Mistreatment in Organizations: Toward a Perpetrator-Focused Research Agenda
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This article has been published in a revised form in Industrial and Organizational Psychology http://doi.org/10.1017/iop.2017.91. This version is free to view and download for private research and study only. Not for re-distribution, re-sale or use in derivative works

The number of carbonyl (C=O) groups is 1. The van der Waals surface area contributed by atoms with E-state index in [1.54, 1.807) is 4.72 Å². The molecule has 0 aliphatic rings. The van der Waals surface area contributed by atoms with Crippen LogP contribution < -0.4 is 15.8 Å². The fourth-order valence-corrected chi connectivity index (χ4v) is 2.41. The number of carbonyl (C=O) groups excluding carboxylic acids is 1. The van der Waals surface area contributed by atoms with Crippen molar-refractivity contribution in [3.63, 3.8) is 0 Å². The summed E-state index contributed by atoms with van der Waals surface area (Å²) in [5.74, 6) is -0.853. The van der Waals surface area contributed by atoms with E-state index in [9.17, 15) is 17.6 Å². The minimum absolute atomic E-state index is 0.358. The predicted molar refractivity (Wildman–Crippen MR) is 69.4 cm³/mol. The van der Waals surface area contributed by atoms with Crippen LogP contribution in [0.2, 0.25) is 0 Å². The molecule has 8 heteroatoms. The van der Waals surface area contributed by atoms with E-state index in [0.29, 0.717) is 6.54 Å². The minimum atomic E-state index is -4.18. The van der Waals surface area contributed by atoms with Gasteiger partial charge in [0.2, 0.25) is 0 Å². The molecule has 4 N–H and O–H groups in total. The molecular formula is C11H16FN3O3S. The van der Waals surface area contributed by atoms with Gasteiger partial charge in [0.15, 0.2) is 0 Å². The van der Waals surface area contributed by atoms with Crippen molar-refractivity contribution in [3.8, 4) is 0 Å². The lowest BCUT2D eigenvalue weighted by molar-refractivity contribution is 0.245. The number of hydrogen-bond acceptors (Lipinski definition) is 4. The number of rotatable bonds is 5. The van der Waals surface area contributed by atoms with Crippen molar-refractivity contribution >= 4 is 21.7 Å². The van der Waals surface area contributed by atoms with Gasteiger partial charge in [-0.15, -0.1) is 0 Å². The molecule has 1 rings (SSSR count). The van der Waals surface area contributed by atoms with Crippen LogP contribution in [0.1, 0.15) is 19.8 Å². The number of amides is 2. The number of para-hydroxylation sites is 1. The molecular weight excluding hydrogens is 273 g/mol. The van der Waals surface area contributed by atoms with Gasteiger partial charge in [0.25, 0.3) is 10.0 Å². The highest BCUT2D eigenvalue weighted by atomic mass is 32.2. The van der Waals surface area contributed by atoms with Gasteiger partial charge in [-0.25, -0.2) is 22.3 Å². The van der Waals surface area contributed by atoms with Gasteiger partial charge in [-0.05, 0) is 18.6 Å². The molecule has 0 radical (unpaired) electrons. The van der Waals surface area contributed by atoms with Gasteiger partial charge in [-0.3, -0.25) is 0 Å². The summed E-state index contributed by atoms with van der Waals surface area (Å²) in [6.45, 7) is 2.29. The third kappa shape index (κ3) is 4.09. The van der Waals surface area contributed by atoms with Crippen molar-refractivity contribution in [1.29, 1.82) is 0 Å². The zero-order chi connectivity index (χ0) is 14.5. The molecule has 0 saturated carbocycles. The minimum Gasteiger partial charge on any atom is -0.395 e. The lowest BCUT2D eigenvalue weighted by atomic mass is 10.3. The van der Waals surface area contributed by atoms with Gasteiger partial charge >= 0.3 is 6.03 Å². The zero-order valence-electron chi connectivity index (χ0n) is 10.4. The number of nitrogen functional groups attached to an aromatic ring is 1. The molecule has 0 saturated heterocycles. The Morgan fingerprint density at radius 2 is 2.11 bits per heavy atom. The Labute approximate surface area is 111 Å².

Copyright © 2018 Society for Industrial and Organizational Psychology. Cortina, Rabelo, and Holland (2018) have cogently suggested that workplace mistreatment should be viewed through a lens that squarely implicates the perpetrator (i.e., the perpetrator predation framework) rather than through a lens that at least partially absolves the perpetrator while blaming the victim for inviting, or not actively resisting, the mistreatment (i.e., the victim precipitation framework). We agree that the perpetrator predation framework provides a better basis for policy, practice, and law. Furthermore, however, the perpetrator predation framework provides a better basis for science. Whereas Cortina et al. allude briefly to the scientific benefits of a perpetrator-focused framework, the current commentary fleshes out these benefits and outlines an agenda for future perpetrator-focused research on workplace mistreatment.
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